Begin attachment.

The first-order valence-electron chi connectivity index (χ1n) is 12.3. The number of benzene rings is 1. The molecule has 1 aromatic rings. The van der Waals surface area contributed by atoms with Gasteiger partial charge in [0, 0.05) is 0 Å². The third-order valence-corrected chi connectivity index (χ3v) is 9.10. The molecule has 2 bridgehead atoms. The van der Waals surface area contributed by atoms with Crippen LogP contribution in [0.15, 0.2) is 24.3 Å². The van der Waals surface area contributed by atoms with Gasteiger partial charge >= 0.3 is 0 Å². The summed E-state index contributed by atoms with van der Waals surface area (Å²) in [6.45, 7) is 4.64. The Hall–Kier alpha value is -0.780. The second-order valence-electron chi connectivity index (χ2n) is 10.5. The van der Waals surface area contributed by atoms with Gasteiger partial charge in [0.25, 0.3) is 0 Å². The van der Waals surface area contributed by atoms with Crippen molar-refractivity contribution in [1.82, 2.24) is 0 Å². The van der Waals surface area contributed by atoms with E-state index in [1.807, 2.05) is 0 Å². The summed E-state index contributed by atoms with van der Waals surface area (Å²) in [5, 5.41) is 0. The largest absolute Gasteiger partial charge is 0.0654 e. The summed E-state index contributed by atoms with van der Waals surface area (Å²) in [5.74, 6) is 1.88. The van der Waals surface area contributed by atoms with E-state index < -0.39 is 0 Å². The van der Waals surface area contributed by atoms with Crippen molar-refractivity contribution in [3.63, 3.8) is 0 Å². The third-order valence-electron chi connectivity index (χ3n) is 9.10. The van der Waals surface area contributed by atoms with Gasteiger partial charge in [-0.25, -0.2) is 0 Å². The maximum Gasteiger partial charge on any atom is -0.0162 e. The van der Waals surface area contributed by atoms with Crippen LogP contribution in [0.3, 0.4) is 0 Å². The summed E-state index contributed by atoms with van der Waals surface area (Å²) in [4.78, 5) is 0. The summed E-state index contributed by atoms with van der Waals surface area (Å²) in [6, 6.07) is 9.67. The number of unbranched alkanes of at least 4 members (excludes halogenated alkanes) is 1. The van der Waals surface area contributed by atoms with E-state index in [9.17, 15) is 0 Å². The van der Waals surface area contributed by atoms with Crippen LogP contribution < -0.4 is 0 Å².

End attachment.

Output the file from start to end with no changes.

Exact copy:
The first-order valence-electron chi connectivity index (χ1n) is 12.3. The number of benzene rings is 1. The molecule has 1 aromatic rings. The van der Waals surface area contributed by atoms with Gasteiger partial charge in [0, 0.05) is 0 Å². The third-order valence-corrected chi connectivity index (χ3v) is 9.10. The molecule has 2 bridgehead atoms. The van der Waals surface area contributed by atoms with Crippen LogP contribution in [0.15, 0.2) is 24.3 Å². The van der Waals surface area contributed by atoms with Gasteiger partial charge >= 0.3 is 0 Å². The summed E-state index contributed by atoms with van der Waals surface area (Å²) in [6.45, 7) is 4.64. The Hall–Kier alpha value is -0.780. The second-order valence-electron chi connectivity index (χ2n) is 10.5. The van der Waals surface area contributed by atoms with Gasteiger partial charge in [0.25, 0.3) is 0 Å². The van der Waals surface area contributed by atoms with Crippen molar-refractivity contribution in [1.82, 2.24) is 0 Å². The van der Waals surface area contributed by atoms with E-state index in [1.807, 2.05) is 0 Å². The summed E-state index contributed by atoms with van der Waals surface area (Å²) in [5, 5.41) is 0. The largest absolute Gasteiger partial charge is 0.0654 e. The summed E-state index contributed by atoms with van der Waals surface area (Å²) in [5.74, 6) is 1.88. The van der Waals surface area contributed by atoms with E-state index < -0.39 is 0 Å². The van der Waals surface area contributed by atoms with Crippen molar-refractivity contribution in [3.63, 3.8) is 0 Å². The third-order valence-electron chi connectivity index (χ3n) is 9.10. The van der Waals surface area contributed by atoms with Gasteiger partial charge in [-0.25, -0.2) is 0 Å². The maximum Gasteiger partial charge on any atom is -0.0162 e. The van der Waals surface area contributed by atoms with Crippen LogP contribution in [0.3, 0.4) is 0 Å². The summed E-state index contributed by atoms with van der Waals surface area (Å²) in [4.78, 5) is 0. The summed E-state index contributed by atoms with van der Waals surface area (Å²) in [6, 6.07) is 9.67. The number of unbranched alkanes of at least 4 members (excludes halogenated alkanes) is 1. The van der Waals surface area contributed by atoms with E-state index in [9.17, 15) is 0 Å². The van der Waals surface area contributed by atoms with Crippen LogP contribution < -0.4 is 0 Å².